Why happiness and alcohol don't mix

An article of special interest to young people

When thinking about the "feel-good" drug, ecstasy, I can't help asking myself whether feeling good is so difficult that you need a drug to get there. Then I remember my own attempts to find happiness.

When I was a teenager, my friends and I used to go out drinking together. Religion was not a part of my life, and I was not feeling any particular warmth or goodness from God. I thought that alcohol relaxed me and made me feel more comfortable socially.

One night when my friends and I were drunk, we ran into a friend of my brother's whom I saw regularly at school, although we'd never really talked to each other. That night both of us were high, and I remember that he was very friendly. I was happy about our conversation and felt such a connection with him. I figured we would probably be more open with each other now and talk when we saw each other.

That Monday I saw him at school, and our relationship was just the same as it had been before. That was a jolt, because I had thought things would be different. But I realized that the feelings that night hadn't been genuine. They had no staying power because they were a delusion created by the alcohol.

I learned a huge lesson from that experience. It was part of the launching of my spiritual journey to move away from deceptive guises of happiness. I'd been misled to believe that this guy and I had made a connection, when that had not really happened. I knew that I would never again be fooled into thinking that alcohol could cause a relationship to open up. I needed to search for a more stable happiness.

During this time, my dad suggested that I go to a Christian Science Sunday School. That was the beginning of my study of the Bible and the Christian Science textbook, "Science and Health with Key to the Scriptures," by Mary Baker Eddy.

I began to learn that it is possible to feel bliss, but genuine bliss can't be brought on by drugs or alcohol. It isn't about just feeling good or doing something to yourself to feel better, but about recognizing your genuine spiritual and only state of being as one of happiness. This state is not a dreamy feeling where you never have problems. It's sincerely feeling your inseparability from God, Love, under every circumstance, good or bad. It involves thinking less about yourself and being willing to let God's active presence guide you.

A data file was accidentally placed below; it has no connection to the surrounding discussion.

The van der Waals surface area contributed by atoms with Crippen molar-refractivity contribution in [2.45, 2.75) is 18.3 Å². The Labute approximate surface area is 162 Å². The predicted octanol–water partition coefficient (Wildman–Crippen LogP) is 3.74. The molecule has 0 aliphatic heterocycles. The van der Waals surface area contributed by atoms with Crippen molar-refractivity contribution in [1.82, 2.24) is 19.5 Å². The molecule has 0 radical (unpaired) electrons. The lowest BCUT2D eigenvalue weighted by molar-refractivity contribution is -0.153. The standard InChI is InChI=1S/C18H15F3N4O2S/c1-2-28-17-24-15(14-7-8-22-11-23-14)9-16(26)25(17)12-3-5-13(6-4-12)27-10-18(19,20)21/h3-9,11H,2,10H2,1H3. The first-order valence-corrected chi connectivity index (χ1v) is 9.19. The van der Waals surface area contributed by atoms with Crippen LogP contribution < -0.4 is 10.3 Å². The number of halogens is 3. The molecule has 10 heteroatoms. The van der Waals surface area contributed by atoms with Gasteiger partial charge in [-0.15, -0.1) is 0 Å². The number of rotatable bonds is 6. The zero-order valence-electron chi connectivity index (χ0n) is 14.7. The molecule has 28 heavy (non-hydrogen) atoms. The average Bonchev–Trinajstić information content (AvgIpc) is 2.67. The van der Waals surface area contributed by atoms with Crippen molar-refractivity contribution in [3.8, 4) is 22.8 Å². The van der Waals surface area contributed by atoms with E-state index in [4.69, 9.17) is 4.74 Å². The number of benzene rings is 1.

Thinking that bliss is something outside of ourselves, found in certain substances or experiences, leaves us endlessly pursuing it because it isn't lasting or constant – or real. Science and Health explains, "Sensualism is not bliss, but bondage. For true happiness, man must harmonize with his Principle, divine Love ..." (pg. 337). It's a kind of imprisonment to be controlled by something outside of ourselves and to always be chasing it.

So how do we go about attaining real happiness? We can begin with a heartfelt asking of God in prayer to show us the joy that is already part of our identity as His creation. We can honor God moment by moment as the source of every bit of good that comes into our lives, and enjoy the peace that comes with this.

Jesus said, "The kingdom of God is within you" (Luke 17:21). Making this idea practical little by little opened my thought to the presence of God, removing any desire to look for happiness in places it doesn't exist.

This demanded that I ask myself more regularly whether I was giving God the credit as the source of that good. On the other hand, it demanded that I also ask myself in the bad situations whether I was honoring happiness as a permanent, indestructible quality of my being which could never be taken away by bad feelings.

I keep learning more about this. I don't feel bliss every moment, but moments of joy have overcome sadness, disappointment, and discouragement. This is a promise to me that happiness does indeed come from God, and that each of us has the right to feel it more consistently.

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